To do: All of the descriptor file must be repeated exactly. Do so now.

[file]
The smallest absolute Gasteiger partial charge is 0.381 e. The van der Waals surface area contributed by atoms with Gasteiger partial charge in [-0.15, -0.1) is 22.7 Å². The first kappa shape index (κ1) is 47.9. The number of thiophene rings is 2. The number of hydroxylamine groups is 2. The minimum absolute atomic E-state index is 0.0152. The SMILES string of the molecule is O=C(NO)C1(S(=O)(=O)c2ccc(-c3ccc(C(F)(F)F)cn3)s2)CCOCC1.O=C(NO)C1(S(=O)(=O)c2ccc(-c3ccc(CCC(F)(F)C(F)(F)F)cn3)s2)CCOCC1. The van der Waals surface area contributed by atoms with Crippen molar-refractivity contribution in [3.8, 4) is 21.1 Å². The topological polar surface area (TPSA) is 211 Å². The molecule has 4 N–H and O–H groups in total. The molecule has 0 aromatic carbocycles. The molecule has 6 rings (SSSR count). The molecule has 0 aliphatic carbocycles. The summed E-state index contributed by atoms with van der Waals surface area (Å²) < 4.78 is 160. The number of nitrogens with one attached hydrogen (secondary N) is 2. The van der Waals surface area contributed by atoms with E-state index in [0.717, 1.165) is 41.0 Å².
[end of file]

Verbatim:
The smallest absolute Gasteiger partial charge is 0.381 e. The van der Waals surface area contributed by atoms with Gasteiger partial charge in [-0.15, -0.1) is 22.7 Å². The first kappa shape index (κ1) is 47.9. The number of thiophene rings is 2. The number of hydroxylamine groups is 2. The minimum absolute atomic E-state index is 0.0152. The SMILES string of the molecule is O=C(NO)C1(S(=O)(=O)c2ccc(-c3ccc(C(F)(F)F)cn3)s2)CCOCC1.O=C(NO)C1(S(=O)(=O)c2ccc(-c3ccc(CCC(F)(F)C(F)(F)F)cn3)s2)CCOCC1. The van der Waals surface area contributed by atoms with Crippen molar-refractivity contribution in [3.8, 4) is 21.1 Å². The topological polar surface area (TPSA) is 211 Å². The molecule has 4 N–H and O–H groups in total. The molecule has 0 aromatic carbocycles. The molecule has 6 rings (SSSR count). The molecule has 0 aliphatic carbocycles. The summed E-state index contributed by atoms with van der Waals surface area (Å²) < 4.78 is 160. The number of nitrogens with one attached hydrogen (secondary N) is 2. The van der Waals surface area contributed by atoms with E-state index in [0.717, 1.165) is 41.0 Å².